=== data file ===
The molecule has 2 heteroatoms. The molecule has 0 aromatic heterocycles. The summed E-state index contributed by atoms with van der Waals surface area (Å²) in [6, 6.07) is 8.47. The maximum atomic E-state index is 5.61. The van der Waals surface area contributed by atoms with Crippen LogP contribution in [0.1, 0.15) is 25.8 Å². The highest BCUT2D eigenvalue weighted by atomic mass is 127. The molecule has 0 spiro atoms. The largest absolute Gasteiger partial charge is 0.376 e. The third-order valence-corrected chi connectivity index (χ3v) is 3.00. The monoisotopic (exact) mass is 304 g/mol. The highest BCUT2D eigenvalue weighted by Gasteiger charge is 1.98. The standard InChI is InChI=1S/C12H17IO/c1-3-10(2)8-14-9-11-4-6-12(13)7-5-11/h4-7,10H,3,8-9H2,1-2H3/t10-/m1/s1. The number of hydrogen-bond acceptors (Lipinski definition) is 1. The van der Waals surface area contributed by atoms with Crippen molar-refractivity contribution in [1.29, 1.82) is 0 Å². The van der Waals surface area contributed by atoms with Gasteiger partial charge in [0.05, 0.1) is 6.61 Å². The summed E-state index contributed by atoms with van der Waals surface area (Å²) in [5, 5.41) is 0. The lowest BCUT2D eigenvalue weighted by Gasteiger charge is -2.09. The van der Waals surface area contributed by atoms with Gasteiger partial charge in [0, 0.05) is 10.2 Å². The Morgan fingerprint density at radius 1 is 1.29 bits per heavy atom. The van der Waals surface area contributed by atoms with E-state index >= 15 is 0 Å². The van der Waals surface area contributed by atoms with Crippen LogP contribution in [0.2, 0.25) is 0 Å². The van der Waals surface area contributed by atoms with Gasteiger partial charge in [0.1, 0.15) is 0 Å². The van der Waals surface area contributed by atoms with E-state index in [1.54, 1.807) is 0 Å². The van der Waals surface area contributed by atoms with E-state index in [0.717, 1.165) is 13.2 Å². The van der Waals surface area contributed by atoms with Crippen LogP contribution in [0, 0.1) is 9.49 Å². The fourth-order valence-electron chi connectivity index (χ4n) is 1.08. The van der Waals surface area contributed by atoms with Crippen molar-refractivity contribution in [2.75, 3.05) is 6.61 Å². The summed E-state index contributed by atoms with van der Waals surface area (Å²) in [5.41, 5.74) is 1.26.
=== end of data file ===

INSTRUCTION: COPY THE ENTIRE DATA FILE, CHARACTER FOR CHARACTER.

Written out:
The molecule has 2 heteroatoms. The molecule has 0 aromatic heterocycles. The summed E-state index contributed by atoms with van der Waals surface area (Å²) in [6, 6.07) is 8.47. The maximum atomic E-state index is 5.61. The van der Waals surface area contributed by atoms with Crippen LogP contribution in [0.1, 0.15) is 25.8 Å². The highest BCUT2D eigenvalue weighted by atomic mass is 127. The molecule has 0 spiro atoms. The largest absolute Gasteiger partial charge is 0.376 e. The third-order valence-corrected chi connectivity index (χ3v) is 3.00. The monoisotopic (exact) mass is 304 g/mol. The highest BCUT2D eigenvalue weighted by Gasteiger charge is 1.98. The standard InChI is InChI=1S/C12H17IO/c1-3-10(2)8-14-9-11-4-6-12(13)7-5-11/h4-7,10H,3,8-9H2,1-2H3/t10-/m1/s1. The number of hydrogen-bond acceptors (Lipinski definition) is 1. The van der Waals surface area contributed by atoms with Crippen molar-refractivity contribution in [1.29, 1.82) is 0 Å². The van der Waals surface area contributed by atoms with Gasteiger partial charge in [0.05, 0.1) is 6.61 Å². The summed E-state index contributed by atoms with van der Waals surface area (Å²) in [5, 5.41) is 0. The lowest BCUT2D eigenvalue weighted by Gasteiger charge is -2.09. The van der Waals surface area contributed by atoms with Gasteiger partial charge in [0, 0.05) is 10.2 Å². The Morgan fingerprint density at radius 1 is 1.29 bits per heavy atom. The van der Waals surface area contributed by atoms with E-state index >= 15 is 0 Å². The van der Waals surface area contributed by atoms with Crippen LogP contribution in [0.2, 0.25) is 0 Å². The van der Waals surface area contributed by atoms with Gasteiger partial charge in [0.1, 0.15) is 0 Å². The van der Waals surface area contributed by atoms with E-state index in [1.54, 1.807) is 0 Å². The van der Waals surface area contributed by atoms with E-state index in [0.717, 1.165) is 13.2 Å². The van der Waals surface area contributed by atoms with Crippen LogP contribution in [0, 0.1) is 9.49 Å². The fourth-order valence-electron chi connectivity index (χ4n) is 1.08. The van der Waals surface area contributed by atoms with Crippen molar-refractivity contribution in [2.75, 3.05) is 6.61 Å². The summed E-state index contributed by atoms with van der Waals surface area (Å²) in [5.41, 5.74) is 1.26.